The bleeding heart-ism is part of the outrage, but I believe the outrage is also built on something even more nefarious. The dysfunction and crime in the region have historically made the country very vulnerable. The stagnant economy and endemic violence have convinced many people to pull up stakes and head north for greener pastures. Neoliberalcons rarely talk about the cartels directly, except perhaps to chide border security advocates as xenophobic fearmongers. You’ll recall that Donald Trump was excoriated by Enlightened and Compassionate Liberals™ for referring to MS-13 as “animals”. While far too many Americans have been murdered or otherwise afflicted by cartels, and while every life lost is a tragedy regardless of race or national extraction, the race hustlers should be reminded that the most frequent victims of the cartels are Hispanic people outside the US. Politicians are intimidated, bribed, or killed, communities are destroyed, and the planet keeps spinning without much acknowledgement from immigration activists. In any case, neoliberalcons still aren’t very adept at avoiding the issue anyway, as they can’t help but make accidental references to the violence, instability, and poverty through their favorite platitudes.
They’re refugees. They’re seeking asylum and a better life.
Refugees of what? They’re not terribly interested in exploring that question, but they are clearly content to watch people leave in droves and arrive in America as cheap, exploitable labor. Even when the cartel violence follows them into the US, the big-hearted neoliberalcons shrug their shoulders and don’t care to look for solutions. Country club conservatives and gated community liberals alike are content with the status quo, because the endless mass importation of refugees is good for their corporate backers. It’s not so good for Americans, who are expected to compete in the labor force against an ever-growing populace of chronically low wage workers, and it’s not so good for Salvadorans or Mexicans who are still stuck living under the cartels and bought-off police chiefs back at home, to say nothing of the brain drain that deprives these nations of potential workers and anti-cartel political revolutionaries.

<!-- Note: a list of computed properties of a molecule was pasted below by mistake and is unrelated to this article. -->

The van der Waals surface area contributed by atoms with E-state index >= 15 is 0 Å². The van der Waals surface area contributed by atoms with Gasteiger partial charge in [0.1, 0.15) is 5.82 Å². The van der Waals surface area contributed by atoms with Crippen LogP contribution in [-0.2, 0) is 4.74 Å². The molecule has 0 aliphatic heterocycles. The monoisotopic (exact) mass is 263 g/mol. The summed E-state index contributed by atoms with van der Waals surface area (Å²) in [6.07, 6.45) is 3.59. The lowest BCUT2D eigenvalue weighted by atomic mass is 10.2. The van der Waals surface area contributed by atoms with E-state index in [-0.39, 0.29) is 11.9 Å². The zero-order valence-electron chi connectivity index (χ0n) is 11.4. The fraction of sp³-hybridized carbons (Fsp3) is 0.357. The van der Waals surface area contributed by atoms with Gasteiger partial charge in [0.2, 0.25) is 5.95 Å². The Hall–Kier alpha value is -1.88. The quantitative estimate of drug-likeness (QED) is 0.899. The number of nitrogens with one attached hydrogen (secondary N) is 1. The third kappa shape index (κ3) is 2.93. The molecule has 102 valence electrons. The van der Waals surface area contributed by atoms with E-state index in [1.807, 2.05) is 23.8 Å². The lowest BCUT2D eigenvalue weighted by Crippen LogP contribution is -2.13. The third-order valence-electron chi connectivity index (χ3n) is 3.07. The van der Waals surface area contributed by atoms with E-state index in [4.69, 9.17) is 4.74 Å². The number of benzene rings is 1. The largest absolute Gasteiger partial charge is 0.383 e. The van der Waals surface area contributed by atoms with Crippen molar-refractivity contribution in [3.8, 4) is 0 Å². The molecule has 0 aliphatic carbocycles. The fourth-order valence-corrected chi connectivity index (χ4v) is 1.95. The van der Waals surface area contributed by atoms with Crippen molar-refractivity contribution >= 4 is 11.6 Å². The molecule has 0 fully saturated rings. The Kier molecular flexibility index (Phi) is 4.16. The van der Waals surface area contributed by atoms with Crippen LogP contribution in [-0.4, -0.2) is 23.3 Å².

El Salvador isn’t fully out of the mire just yet, and stopping the cartels is only one piece of the puzzle. The economy remains weak, and government corruption is still significant. Time will tell if Bukele’s crackdown leads to long term success, or if the country’s drop in murders will be reversed by “compassionate” busybodies. But the decline in gang power in El Salvador is good for its people and good for the region. It is certainly not necessary or permissible for the US government to suspend the Constitution or abolish fundamental legal rights in order to halt organized crime within its own borders. While the American crime wave is serious in its own right, it would be an overstatement to say that our problem is as severe as El Salvador’s history of extreme gang violence. The good news is that we already know what’s needed to stamp out cartel-related crime in America - show soft-on-crime district attorneys the door, secure the border, and designate international cartels as the terrorists organizations that they are. American conservatives should be taking notes on Bukele’s tough-on-crime stance.
Make El Salvador Great Again.